The time dependence of $\hat{\rho}$ can be calculated by the time-dependent Schrödinger equation. So Le Chatelier's principle is a heuristic way of predicting roughly how the time-dependent wavefunctions will evolve at the simulation approaches equilibrium.

To get a more physical picture one can introduce the Born-Oppenheimer approximation in which case the numerical simulation of the time-dependent Schrödinger equation becomes a classical MD simulation (with a QM energy function) from which the time dependence of the probabilities $p_i$ can be computed and Le Chatelier's principle is a heuristic way of predicting whether the individual $p_i$'s increase or decrease.

• what's MD simulation? Commented Jun 12, 2015 at 19:42
• Molecular dynamics. If you introduce the Born-Oppenheimer approximation then the time-dependent Schrödinger equation reduces to Newton's equation of motion $F=ma$, where $F=-\frac{\partial E}{\partial x}$ and $E$ is the energy obtained from the time-independent Schrödinger equation $\hat{H}\Psi = E\Psi$. Commented Jun 13, 2015 at 9:35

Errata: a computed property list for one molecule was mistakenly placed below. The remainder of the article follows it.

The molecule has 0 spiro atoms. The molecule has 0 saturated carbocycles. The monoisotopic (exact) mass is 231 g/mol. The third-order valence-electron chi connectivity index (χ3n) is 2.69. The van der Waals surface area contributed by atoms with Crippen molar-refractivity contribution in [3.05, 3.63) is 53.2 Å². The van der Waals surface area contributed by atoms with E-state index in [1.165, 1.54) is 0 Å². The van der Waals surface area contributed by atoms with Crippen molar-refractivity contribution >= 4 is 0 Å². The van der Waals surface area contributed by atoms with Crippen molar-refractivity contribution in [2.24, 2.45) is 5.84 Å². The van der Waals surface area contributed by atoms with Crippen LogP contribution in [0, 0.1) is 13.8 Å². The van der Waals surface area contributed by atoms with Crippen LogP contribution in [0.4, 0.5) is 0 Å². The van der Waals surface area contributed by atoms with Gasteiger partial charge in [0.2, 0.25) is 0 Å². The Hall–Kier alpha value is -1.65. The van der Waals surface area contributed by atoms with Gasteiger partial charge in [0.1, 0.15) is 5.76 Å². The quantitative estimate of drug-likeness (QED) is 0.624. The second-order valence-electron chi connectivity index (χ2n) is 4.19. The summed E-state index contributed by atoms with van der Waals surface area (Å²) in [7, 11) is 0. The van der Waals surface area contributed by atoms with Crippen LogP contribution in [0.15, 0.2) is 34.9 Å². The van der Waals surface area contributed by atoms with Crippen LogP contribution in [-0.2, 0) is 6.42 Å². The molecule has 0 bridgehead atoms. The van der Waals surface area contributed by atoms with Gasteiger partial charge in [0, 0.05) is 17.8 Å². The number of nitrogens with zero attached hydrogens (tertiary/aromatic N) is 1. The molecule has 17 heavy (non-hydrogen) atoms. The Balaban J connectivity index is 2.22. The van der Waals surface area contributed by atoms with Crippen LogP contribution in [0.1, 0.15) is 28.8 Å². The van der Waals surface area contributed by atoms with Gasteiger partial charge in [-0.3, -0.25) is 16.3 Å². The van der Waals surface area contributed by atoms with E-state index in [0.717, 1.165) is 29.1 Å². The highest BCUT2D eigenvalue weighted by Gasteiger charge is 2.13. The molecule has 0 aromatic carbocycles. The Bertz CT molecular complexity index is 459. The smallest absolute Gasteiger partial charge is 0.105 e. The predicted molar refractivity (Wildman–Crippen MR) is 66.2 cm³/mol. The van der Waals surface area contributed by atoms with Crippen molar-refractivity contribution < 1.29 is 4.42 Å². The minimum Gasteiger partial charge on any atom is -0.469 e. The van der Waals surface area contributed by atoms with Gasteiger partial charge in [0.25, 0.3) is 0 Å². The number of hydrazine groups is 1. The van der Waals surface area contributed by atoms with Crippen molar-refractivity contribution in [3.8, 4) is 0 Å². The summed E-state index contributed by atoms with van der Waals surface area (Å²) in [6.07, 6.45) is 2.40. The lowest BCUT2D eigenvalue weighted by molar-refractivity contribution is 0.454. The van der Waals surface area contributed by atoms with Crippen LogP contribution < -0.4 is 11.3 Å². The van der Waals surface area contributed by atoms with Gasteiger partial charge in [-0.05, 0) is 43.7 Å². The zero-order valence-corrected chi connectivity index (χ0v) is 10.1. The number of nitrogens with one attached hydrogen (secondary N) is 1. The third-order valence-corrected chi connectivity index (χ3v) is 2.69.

Typically speaking, QM involves single systems at zero Kelvin. So as @NicolauSakerNeto indicates, temperature and concentration would usually be reflected in statistical mechanics and thermodynamics.

That said, for large systems (e.g., nanoparticles, metals, materials), finite temperatures result in thermal broadening. That is, rather than occupying the absolute lowest energy state, there is some fractional occupation of higher states given by the amount of thermal energy available and the density of electronic (or rotational or vibrational) states.

The individual orbitals themselves are purely mathematical and do not change with temperature - only the occupation of them.

• I'm not sure how the answer addresses the question. Commented May 1, 2015 at 3:54
• The point is that quantum mechanics doesn't have much to say about temperature or concentration. QM is used to describe individual molecules or nanoparticles or proteins or whatever. It's hard to describe "concentration" of one system. Concentration is a bulk response usually treated with statistical mechanics. Stat mech does take energy levels from QM, but temperature won't change the QM properties, only the way the electrons fill in the orbitals. Commented May 1, 2015 at 13:47